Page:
Image: Hamid Tajik via Unsplash

5 Stress-Eliminating Movement Techniques to Try When You’re Not Feeling Great

We interview Aaron Alexander, CR, LMT, CPT (NASM), renowned celebrity movement coach.

The holidays are done and over with, but with the pandemic still raging, we’re still a little bit stressed out, you could say. A time that’s meant to be about getting your year together and ready to go, as well as finally getting some you time is not as relaxing as you’d hope it’d be. But, this time is not necessarily fun for everyone. In fact, many people dread the beginning of the year and would prefer to avoid it together. So, what can folks do to alleviate some of that stress safely and naturally? According to Aaron Alexander, CR, LMT, CPT (NASM), renowned celebrity movement coach who works with stars like Usher, Gerard Butler, Lance Armstrong and more, your own body can be the most productive tool to manage stress if you implement certain movement techniques into your daily practices. Keep reading for more on Aaron’s stress-eliminating moves that can have you feeling great in no time.

stress-eliminating moves
Image: Courtesy of Aaron Alexander

5 Stress-Eliminating Movement Techniques to Try When You’re Not Feeling Great

1) Going for a Walk

Go for a walk in nature regularly so you can breathe in fresh air and have sunlight on your body. What is helpful about going for a walk is being exposed to plants in nature and as you’re breathing in their various chemicals omissions it sends a signal which causes your immune cells to up-regulate. Breathing in fresh air also can increase the oxygen levels in your brain which increases serotonin, one of the neurotransmitters that affects mood, feelings of well-being, and happiness.

2) Refocusing Your Vision

Relax your eyes by looking out into the panorama. Using panoramic vision, is taking in the whole picture as opposed to myopically focusing on an image. When we are focus in on an image, it teases our nervous system to go into a ready to act mode. When we zoom out and go into panorama vision it cues up our nervous system to calm down. So, if you are working at a computer for 8 hours a day and are beginning to feel overwhelmed take your eyes off the screen for 30 seconds every hour. Look out the window or refocus your eyes on something besides the screen allowing your nervous system to calm.

3) Breathing

Focus on breathing. You can focus on nose breathing by reducing the pace of breath, slowing your breathing cycles, and emphasizing the exhalation through the nose. For this exercise you should be standing and when you are breathing envision a string lightly pulling your head back until you are looking at the sky. You can also place your hands on the sides of your lower ribs or just below your belly button to guide your breathing.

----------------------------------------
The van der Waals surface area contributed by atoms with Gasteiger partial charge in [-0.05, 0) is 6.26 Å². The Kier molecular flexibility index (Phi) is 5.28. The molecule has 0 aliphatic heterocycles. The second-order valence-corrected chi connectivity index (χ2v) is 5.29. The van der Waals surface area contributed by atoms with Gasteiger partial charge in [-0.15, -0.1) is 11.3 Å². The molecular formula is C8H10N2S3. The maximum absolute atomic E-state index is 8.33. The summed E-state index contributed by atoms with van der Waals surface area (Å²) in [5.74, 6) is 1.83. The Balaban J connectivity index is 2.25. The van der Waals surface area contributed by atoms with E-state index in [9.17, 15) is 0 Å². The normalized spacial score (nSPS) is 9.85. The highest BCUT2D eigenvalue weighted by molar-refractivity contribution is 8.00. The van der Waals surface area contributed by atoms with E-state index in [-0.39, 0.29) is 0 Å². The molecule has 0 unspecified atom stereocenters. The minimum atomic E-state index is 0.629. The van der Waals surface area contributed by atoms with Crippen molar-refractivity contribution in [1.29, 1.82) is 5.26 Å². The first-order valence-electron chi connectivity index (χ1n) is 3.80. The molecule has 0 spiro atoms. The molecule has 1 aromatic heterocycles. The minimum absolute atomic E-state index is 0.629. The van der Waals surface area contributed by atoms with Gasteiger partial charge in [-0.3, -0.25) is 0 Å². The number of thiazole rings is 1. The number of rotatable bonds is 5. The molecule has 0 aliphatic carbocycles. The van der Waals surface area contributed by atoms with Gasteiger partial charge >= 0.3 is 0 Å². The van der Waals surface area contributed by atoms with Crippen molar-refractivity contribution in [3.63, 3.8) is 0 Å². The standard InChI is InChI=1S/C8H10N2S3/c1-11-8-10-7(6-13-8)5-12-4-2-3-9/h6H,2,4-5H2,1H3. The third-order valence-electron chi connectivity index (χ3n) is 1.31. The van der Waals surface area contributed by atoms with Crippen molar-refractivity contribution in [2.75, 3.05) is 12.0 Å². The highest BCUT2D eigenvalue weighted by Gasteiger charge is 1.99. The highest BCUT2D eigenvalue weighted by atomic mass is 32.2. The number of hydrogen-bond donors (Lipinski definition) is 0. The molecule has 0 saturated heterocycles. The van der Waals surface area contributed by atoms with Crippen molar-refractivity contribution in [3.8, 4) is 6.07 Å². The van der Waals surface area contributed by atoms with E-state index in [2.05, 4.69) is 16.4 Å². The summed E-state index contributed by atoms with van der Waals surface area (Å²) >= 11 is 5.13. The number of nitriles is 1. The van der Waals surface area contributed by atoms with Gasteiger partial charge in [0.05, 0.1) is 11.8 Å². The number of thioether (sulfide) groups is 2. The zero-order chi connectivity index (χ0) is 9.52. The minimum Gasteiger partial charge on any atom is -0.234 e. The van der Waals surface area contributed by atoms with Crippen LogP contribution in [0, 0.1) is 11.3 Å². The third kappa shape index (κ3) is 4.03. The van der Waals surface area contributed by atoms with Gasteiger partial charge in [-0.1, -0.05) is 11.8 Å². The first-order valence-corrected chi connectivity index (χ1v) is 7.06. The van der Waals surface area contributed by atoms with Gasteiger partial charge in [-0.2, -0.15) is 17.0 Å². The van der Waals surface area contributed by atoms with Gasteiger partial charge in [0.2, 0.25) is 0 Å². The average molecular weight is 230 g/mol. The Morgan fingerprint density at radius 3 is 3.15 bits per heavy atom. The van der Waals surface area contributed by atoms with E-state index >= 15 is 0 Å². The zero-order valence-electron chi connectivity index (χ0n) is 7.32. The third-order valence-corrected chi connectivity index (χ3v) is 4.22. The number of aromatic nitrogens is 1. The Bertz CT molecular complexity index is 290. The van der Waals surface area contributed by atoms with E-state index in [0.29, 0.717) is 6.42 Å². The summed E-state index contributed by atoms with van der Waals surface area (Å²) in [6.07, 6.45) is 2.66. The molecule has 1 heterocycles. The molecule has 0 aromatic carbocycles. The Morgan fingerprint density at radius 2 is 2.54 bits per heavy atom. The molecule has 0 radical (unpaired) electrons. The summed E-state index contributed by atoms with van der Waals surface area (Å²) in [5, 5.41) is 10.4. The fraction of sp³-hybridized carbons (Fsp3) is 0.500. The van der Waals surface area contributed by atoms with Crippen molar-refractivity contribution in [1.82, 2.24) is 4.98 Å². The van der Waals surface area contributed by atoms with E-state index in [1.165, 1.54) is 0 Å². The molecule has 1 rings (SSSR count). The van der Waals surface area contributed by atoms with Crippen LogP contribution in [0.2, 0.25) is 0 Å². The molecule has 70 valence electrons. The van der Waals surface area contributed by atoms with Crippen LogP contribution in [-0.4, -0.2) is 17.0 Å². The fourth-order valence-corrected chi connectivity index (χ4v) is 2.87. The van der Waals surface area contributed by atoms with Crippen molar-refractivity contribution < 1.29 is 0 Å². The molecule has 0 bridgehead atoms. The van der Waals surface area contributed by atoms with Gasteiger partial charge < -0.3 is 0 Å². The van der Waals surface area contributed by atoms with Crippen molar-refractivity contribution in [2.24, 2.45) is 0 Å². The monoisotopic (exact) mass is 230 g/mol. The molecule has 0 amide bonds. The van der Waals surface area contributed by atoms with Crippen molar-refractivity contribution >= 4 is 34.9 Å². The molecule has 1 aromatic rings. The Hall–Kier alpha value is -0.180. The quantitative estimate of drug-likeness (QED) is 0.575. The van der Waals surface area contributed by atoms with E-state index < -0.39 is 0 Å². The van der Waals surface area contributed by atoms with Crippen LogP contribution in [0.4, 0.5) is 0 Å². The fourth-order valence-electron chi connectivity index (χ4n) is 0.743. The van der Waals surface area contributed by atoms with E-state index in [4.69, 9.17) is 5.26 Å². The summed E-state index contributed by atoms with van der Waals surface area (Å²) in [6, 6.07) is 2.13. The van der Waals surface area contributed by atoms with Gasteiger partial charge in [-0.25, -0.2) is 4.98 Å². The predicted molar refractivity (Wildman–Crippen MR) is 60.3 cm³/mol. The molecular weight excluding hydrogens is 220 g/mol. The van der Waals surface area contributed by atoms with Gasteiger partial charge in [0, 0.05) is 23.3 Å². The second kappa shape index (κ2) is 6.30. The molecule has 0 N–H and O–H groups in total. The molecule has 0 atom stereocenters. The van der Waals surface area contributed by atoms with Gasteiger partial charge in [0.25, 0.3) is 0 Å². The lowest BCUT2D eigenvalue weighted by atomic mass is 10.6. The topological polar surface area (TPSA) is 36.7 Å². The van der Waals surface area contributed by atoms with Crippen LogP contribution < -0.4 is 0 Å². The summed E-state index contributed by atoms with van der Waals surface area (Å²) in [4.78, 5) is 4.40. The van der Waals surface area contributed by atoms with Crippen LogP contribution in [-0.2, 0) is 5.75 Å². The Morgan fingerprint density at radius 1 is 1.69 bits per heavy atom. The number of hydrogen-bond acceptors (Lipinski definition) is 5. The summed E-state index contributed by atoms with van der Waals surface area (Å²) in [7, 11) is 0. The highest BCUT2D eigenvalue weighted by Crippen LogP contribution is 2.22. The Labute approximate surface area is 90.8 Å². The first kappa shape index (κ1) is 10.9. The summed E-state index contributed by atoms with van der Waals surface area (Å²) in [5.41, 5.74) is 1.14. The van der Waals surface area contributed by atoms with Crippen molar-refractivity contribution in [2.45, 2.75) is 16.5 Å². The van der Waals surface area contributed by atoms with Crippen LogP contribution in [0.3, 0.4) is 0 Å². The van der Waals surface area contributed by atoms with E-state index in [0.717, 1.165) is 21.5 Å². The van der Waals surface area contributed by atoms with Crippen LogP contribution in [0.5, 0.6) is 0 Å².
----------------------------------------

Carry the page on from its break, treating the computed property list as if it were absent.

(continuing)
4) Hanging

Another stress-eliminating body movements is hanging. You can use a pull up bar in a common doorway, at the gym, or at an outdoor park and spend some time decompressing. I recommend hanging on a pull up bar for 90 seconds a day. Some tips for hanging include wrapping your fingers as far around the bar as possible and create a strong lock with your thumbs wrapping your index and middle finger. Pretend you are squeezing the pulp out of the bar. Switch between an overhand and underhand grip to explore a full range of motion of the shoulder joint and connective tissue around the forearms. You can vary the width between your hands regularly as well. Hanging decompresses the spine, the rib cage, and your intercostal muscles. When you are stressed, the muscles and connective tissue around the ribs, neck, and shoulder contract. So, hanging is a really great way to reset all of those stress patterns.

5) Observe Your Breath

The fifth and final stress-eliminating practice you can do is a seated mindfulness practice where you spend 12 minutes just observing breath. If you are feeling any type of stress, observe where you feel that stress in the body. Do you feel it in your belly? Do you feel it in your chest? Do you feel it in your back? Do you feel your jaw, neck, head? Use this time to observe the texture of it. Does it have a shape? Does it have a color? Does it have a sound? Does it have a temperature?

What that does is it creates a little space between you and the idea of stress. You can observe stress happening and separate yourself from it. As your mind wanders into different directions, wherever it may go, your only task for that 12-minute period is just to come back to your breath and notice the quality of your breath, notice the air moving through your nostrils, notice the temperature of the air going through your nostrils. Those are the only tasks during the 12-minute set that you have. Wherever you’re sitting, make sure that your hips are up above the height of your knees so your mechanically in a good position for it. Raise your hips up on like a floor cushion or pillow. If you’re having an acute stress situation or observing the stress in the body you should carve out time for your mindfulness practice.

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